Northern Ireland

Stoneyford's natural sewage works uses plants to sort effluent

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Media captionThe reed beds are spread across five ponds

It is not an obvious place for an evening stroll, but then the sewage treatment works in Stoneyford, County Antrim, is not your average industrial facility.

Instead of chemicals and mechanical treatment, 60,000 plants sort out sewage from the village which has a population of 750.

The reed beds are spread across five ponds in a wetland the size of five football pitches.

During the 90 days it takes for the effluent to pass through, bacteria, ultraviolet light and the plants act on it.

When that is done, the run-off can be piped straight into a local river.

It is the first natural sewage treatment works developed by Northern Ireland Water.

Image caption It takes 90 days for the effluent to pass through the reeds
Image caption Some villagers in Stoneyford were reluctant at first to accept the idea

They call it an integrated constructed wetland and it cost just over half the price of a traditional treatment works.

NI Water began looking for a solution after the existing treatment works at Stoneyford began to fail.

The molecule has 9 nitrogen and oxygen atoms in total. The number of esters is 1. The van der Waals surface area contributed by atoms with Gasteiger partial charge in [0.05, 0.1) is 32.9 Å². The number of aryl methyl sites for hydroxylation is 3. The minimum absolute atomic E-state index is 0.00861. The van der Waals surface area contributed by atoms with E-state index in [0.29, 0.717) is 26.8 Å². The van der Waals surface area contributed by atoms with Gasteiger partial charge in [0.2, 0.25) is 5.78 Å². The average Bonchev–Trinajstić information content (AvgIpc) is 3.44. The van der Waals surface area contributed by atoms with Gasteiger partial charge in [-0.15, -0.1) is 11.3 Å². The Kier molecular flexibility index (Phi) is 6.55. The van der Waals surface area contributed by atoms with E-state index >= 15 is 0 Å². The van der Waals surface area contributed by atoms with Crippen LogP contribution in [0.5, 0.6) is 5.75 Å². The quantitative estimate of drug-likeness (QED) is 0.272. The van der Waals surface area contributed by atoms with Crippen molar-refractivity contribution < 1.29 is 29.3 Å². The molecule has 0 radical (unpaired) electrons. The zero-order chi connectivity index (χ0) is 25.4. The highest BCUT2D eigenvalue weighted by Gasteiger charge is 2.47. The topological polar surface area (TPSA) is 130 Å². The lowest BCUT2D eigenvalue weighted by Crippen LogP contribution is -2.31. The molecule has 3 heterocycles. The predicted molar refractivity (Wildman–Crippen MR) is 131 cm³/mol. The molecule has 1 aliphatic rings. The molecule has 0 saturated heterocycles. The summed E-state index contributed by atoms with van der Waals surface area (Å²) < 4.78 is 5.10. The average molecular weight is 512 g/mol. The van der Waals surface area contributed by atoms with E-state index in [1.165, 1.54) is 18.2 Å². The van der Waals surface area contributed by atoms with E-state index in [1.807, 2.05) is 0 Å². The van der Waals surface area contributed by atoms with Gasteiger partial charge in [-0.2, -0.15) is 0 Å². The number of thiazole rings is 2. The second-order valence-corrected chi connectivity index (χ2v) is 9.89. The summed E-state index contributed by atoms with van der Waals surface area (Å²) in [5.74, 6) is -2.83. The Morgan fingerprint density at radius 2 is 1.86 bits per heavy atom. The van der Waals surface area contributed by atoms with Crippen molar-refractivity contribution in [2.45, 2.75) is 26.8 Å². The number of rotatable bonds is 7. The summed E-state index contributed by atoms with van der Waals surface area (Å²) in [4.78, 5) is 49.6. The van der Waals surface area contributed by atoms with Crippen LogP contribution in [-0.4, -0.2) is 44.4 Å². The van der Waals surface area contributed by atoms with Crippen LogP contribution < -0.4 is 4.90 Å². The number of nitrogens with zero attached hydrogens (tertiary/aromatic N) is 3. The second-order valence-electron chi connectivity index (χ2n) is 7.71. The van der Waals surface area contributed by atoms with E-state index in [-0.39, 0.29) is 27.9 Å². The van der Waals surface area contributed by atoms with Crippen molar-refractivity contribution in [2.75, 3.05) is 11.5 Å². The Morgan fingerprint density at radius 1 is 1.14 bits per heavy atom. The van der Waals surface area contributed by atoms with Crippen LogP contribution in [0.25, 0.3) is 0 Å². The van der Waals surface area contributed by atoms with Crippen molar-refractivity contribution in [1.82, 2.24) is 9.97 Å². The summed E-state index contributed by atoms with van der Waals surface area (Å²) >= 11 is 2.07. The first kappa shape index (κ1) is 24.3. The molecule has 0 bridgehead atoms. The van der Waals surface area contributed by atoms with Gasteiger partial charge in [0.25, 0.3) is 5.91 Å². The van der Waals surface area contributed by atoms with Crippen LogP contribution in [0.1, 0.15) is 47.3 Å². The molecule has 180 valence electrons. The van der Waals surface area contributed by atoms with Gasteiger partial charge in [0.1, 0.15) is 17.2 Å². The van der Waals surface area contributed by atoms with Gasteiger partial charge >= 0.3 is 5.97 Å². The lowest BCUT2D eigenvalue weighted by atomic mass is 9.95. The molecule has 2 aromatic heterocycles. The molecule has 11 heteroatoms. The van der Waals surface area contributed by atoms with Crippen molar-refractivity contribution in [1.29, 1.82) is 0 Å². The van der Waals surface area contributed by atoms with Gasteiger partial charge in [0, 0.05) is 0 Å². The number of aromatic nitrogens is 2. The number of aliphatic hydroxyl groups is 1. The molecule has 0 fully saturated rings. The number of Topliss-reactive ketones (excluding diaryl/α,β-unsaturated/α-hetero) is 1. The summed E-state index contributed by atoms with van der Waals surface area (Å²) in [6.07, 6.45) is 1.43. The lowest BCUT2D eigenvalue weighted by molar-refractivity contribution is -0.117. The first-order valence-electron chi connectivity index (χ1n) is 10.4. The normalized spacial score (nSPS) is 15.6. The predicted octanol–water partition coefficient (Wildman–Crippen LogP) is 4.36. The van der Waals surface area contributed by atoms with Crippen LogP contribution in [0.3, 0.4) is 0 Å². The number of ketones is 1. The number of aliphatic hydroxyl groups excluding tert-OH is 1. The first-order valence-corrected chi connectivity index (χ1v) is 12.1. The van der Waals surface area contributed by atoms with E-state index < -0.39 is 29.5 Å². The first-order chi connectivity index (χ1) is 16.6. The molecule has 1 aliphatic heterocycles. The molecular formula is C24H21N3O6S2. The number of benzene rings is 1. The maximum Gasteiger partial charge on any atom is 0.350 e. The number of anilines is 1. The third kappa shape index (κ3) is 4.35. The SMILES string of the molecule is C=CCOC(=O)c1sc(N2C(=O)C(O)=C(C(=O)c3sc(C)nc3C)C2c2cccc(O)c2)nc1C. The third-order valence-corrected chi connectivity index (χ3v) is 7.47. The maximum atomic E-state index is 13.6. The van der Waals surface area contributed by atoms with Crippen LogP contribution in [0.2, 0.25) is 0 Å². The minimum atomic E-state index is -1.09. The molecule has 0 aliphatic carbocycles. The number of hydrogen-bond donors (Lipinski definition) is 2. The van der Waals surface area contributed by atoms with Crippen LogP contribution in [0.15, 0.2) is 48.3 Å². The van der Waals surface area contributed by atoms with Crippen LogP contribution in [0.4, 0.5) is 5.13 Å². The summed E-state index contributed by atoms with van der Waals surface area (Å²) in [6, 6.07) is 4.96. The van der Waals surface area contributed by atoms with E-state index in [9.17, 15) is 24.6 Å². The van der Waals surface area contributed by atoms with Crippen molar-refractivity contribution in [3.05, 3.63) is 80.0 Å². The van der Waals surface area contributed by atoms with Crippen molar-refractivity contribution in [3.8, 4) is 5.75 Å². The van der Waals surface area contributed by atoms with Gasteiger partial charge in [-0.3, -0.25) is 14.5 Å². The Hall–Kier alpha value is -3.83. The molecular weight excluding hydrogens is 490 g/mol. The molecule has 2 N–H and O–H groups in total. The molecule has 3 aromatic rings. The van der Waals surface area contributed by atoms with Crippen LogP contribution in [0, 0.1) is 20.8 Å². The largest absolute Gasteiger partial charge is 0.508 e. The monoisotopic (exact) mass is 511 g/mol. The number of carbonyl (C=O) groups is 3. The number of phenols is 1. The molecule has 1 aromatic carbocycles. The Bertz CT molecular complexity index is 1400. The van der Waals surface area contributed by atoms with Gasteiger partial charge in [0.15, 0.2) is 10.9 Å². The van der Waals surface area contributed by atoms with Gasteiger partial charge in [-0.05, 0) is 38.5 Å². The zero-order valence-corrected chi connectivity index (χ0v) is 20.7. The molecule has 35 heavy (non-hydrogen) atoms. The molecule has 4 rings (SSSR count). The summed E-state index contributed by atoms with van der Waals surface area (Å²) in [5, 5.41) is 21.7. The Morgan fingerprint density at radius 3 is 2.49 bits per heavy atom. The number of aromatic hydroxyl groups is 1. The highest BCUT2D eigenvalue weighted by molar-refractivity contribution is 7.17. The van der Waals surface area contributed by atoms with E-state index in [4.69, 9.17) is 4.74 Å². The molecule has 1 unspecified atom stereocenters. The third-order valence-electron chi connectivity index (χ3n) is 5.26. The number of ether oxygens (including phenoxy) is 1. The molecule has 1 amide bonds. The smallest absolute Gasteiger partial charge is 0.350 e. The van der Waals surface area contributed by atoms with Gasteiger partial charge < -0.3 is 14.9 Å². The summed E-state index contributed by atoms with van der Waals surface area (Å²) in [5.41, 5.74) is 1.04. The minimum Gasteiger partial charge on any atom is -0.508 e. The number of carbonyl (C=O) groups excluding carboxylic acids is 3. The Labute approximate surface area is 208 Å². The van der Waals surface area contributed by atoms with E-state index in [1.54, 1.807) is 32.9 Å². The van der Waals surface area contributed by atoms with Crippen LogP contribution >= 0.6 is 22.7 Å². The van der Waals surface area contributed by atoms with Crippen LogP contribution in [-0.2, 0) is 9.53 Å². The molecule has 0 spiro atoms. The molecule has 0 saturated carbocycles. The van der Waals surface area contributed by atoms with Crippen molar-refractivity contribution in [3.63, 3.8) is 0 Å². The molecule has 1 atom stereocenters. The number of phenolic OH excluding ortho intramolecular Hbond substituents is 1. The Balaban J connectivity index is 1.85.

It had planned to build a replacement, but then it heard about a wetland alternative at Glaslough in County Monaghan.

'Mixed response'

The next challenge was to persuade people in Stoneyford that it could work.

"The local people were saying `what are you doing, you're going to put raw sewage onto the ground, we don't want that`, said NI Water's Dermott McCurdy.

"They were thinking about furry animals, flies, smells, and I could understand that."

So NI Water bussed a delegation to County Monaghan to have a look for themselves.

Image caption Dermott McCurdy of NI Water says people changed their minds about the plant after seeing a similar one in operation

Mr McCurdy said that on the way back, there was a change in their attitude.

The wetland cost £800,000 and began working fully this spring.

In a couple of years the reeds and other planting will have matured. It is already attracting birds and insects.

The plan is to open it as a community resource that can be used by the villagers.

Image caption The natural sewage works are already attracting new wildlife
Image caption Insects like this dragonfly are among the wildlife flourishing at the site

One resident, Jonathan Seymour, said there was a "mixed response" at first.

"Most of us are taxpayers and actually when we look at it, we're getting value for money," he said.

"It's nice to think that the environmental option isn't the most costly option. In fact, it's probably the cheapest option here."

It is one of several now being developed around Northern Ireland, including one with a 5,000-person capacity at Ballykelly, and a smaller one at Castle Archdale in County Fermanagh.

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